These historical journeys, paved with late-night strategy sessions, repeatedly delivered me to a place where my academic and personal passions became one. In my memory, the voices of my classmates, together with those of Socrates, Rousseau, and Calvin, echo in an unending debate over the meanings of truth, justice, citizenship, and how to survive your first two years of college. 

Many of the texts rest as close to my heart as the personal secrets disclosed by my teammates and newfound friends, the lessons within them as applicable to my life as the wisdom of my mentors. When forming political opinions or choosing a presidential candidate, my thoughts are complicated by the positions of my parents, the musings of CNN's talking heads, the opinions of my classmates, and the questions raised by scholars from centuries past. This intensely personal connection to the texts is a product of my necessary investment in them. My work in the "Reacting" course demanded an unqualified commitment to understanding and defending various historical positions. 

But why did I cry? It was simultaneously a cry of passion, aggression, desire, joy, exhaustion, and empowerment. To say that my tears were simply provoked by my attachment to a frail, soft-spoken man working on the coasts of India in the last century would be too simple. To be sure, some of those tears were shed for him--but some were caused by frustration with team members who had not been brave enough to mount the chairs; some by fear that I had let those who were brave down; some in remorse that the ideals of nonviolence had failed; and some in pure embarrassment at the fact that I had just stood up on a chair, red-faced and breathless, in front of my ex-boyfriend's new shiny-haired girlfriend.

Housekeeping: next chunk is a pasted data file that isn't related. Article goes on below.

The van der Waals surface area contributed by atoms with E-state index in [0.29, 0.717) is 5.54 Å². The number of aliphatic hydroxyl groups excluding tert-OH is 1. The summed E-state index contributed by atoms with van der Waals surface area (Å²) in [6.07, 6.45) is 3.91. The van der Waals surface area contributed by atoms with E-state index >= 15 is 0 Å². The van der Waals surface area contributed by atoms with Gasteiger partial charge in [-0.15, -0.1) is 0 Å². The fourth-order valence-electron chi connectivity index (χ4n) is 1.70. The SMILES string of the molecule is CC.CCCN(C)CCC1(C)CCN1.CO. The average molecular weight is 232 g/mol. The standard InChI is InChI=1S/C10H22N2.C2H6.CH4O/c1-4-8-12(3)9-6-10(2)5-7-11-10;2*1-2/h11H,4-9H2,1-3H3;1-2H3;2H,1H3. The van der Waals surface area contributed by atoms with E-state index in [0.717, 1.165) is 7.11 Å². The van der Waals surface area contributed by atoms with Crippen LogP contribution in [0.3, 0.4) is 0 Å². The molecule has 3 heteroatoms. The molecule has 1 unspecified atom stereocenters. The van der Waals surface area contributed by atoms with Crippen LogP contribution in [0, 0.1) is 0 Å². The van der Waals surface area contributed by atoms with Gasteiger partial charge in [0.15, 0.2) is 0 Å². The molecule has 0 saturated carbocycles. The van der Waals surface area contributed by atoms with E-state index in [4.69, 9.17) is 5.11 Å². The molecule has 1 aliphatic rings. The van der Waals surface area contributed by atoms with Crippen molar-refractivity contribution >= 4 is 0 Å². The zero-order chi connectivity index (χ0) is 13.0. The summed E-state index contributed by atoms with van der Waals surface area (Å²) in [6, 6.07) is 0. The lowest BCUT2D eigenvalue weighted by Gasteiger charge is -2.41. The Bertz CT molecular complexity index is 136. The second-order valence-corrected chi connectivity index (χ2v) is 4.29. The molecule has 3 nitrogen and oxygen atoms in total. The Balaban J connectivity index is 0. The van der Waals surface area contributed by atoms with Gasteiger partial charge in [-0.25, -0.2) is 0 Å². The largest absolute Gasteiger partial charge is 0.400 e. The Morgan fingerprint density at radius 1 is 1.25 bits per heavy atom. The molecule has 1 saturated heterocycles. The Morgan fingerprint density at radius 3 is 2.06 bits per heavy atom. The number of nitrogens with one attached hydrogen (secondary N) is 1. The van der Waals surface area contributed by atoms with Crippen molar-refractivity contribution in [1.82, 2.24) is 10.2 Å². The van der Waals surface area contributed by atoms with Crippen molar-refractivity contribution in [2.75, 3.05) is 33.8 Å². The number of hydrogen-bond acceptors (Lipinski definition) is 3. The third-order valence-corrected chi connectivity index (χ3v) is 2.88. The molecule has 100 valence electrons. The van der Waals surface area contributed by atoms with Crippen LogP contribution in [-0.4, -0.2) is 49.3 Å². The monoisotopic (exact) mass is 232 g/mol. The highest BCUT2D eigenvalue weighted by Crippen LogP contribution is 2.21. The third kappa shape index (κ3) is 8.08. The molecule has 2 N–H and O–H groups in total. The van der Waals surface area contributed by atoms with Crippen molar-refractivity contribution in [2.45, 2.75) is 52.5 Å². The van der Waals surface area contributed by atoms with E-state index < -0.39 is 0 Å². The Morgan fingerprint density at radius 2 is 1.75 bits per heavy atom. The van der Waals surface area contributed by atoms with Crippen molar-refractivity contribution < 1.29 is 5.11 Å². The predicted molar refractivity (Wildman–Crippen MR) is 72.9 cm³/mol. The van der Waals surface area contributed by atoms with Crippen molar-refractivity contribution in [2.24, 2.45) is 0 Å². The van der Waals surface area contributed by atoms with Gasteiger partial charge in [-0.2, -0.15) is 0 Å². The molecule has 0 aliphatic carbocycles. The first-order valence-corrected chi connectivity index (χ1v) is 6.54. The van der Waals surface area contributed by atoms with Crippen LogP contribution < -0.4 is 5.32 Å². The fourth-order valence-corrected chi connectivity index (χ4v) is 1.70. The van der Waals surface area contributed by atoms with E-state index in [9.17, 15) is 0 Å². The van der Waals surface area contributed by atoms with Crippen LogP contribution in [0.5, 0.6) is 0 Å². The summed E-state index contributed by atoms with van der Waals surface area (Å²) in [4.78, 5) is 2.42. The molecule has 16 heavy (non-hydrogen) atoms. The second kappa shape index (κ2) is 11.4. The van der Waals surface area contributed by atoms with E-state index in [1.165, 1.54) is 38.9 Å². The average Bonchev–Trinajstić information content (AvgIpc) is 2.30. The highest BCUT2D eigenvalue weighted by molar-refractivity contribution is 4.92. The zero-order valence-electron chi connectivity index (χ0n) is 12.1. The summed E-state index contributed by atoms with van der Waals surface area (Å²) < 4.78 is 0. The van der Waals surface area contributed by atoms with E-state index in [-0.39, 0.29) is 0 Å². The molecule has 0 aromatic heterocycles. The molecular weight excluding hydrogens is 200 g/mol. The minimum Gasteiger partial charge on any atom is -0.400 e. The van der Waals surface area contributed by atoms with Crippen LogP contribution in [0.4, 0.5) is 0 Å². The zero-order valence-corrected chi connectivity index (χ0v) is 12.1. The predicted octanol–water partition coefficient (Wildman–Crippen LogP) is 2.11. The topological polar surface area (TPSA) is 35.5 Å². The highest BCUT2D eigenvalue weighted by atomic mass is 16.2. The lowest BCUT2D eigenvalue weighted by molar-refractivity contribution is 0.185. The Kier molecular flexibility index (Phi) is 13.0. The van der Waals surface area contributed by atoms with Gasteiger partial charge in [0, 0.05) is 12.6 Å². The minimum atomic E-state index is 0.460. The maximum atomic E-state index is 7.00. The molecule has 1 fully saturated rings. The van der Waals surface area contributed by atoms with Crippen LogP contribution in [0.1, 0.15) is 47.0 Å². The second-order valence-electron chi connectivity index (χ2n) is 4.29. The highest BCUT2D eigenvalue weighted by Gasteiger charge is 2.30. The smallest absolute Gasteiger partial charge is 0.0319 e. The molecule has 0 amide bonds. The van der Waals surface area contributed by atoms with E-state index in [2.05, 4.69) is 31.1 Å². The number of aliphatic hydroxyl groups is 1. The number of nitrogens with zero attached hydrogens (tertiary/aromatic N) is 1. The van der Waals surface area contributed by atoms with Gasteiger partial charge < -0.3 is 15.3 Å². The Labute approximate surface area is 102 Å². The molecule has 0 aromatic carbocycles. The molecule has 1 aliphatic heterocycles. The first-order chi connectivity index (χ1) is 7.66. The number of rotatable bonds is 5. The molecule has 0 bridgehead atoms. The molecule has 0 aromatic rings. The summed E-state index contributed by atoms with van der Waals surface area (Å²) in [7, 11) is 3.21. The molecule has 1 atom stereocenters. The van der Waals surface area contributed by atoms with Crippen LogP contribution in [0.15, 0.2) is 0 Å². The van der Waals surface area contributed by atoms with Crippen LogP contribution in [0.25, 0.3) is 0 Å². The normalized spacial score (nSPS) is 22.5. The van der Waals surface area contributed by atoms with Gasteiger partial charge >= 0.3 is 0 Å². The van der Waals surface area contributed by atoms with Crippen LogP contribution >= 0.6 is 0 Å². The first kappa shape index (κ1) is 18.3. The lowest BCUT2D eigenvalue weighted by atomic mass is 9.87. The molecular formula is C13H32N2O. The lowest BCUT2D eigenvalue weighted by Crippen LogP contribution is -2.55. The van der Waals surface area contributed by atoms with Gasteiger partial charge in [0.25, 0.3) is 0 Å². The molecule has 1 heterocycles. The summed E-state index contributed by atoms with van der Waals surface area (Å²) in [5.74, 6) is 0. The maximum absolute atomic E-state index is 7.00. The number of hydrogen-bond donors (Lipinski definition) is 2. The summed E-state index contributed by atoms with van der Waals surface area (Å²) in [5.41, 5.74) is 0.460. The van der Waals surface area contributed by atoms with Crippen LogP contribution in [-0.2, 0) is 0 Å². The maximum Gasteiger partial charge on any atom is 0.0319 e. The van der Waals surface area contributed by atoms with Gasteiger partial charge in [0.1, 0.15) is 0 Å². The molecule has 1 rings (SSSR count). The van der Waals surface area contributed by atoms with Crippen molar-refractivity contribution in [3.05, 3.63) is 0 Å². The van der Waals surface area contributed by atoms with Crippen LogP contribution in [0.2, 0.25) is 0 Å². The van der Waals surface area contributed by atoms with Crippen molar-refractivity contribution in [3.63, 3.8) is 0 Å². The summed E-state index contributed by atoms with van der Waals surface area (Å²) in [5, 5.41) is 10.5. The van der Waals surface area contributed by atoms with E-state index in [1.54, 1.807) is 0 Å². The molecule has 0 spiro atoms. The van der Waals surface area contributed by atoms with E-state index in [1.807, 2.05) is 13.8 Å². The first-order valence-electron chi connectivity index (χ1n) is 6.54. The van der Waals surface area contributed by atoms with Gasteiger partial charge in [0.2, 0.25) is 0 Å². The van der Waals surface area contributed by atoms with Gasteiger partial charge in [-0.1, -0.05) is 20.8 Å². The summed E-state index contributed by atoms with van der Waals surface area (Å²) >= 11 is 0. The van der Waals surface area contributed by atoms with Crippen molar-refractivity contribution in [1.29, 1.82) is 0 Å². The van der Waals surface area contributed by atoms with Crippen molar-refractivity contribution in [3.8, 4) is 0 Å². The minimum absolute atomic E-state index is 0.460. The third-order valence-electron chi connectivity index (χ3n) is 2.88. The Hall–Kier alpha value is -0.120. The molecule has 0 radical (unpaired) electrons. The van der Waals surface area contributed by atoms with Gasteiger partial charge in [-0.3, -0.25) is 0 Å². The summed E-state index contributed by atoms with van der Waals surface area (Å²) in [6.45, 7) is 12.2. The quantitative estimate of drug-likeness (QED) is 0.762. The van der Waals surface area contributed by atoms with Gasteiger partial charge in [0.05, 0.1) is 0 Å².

"Reacting" was completely unique in my college experience. In playing those games, the words of Gandhi, Socrates, and other historical figures became mine, transcending the academic distance I had grown accustomed to and tapping into a very personal, intimate realm. Their thoughts, their histories, their biographies are real and alive in my mind. 

I suppose the best way to explain those tears is to point to the only other time that "Reacting" made me cry. After I finished the course, I vacationed in Greece. After dragging my family through Athens in the sweltering heat, attempting to use a map that I couldn't decipher and a language unintelligible to me, I finally landed at my intended destination: the ancient agora. I searched until I found the small marble plaque marking the spot where Socrates is thought to have held discussions with his pupils. Staring at the worn stone, I found tears streaming down my face. 

When my mother pressed me for an explanation, all I could say was that, standing in the dust and ruins, some part of me was surprised not to find him there. In my mind, the agora exists as a bustling and exciting place where Socrates can still be heard in the early morning, speaking on matters of justice and leadership. 
 
This article is copyrighted.  Permission for use on this site has been granted by Heldref Publications.  The article appeared in Change: The Magazine of Higher Learning. 38.4 (2006): 52.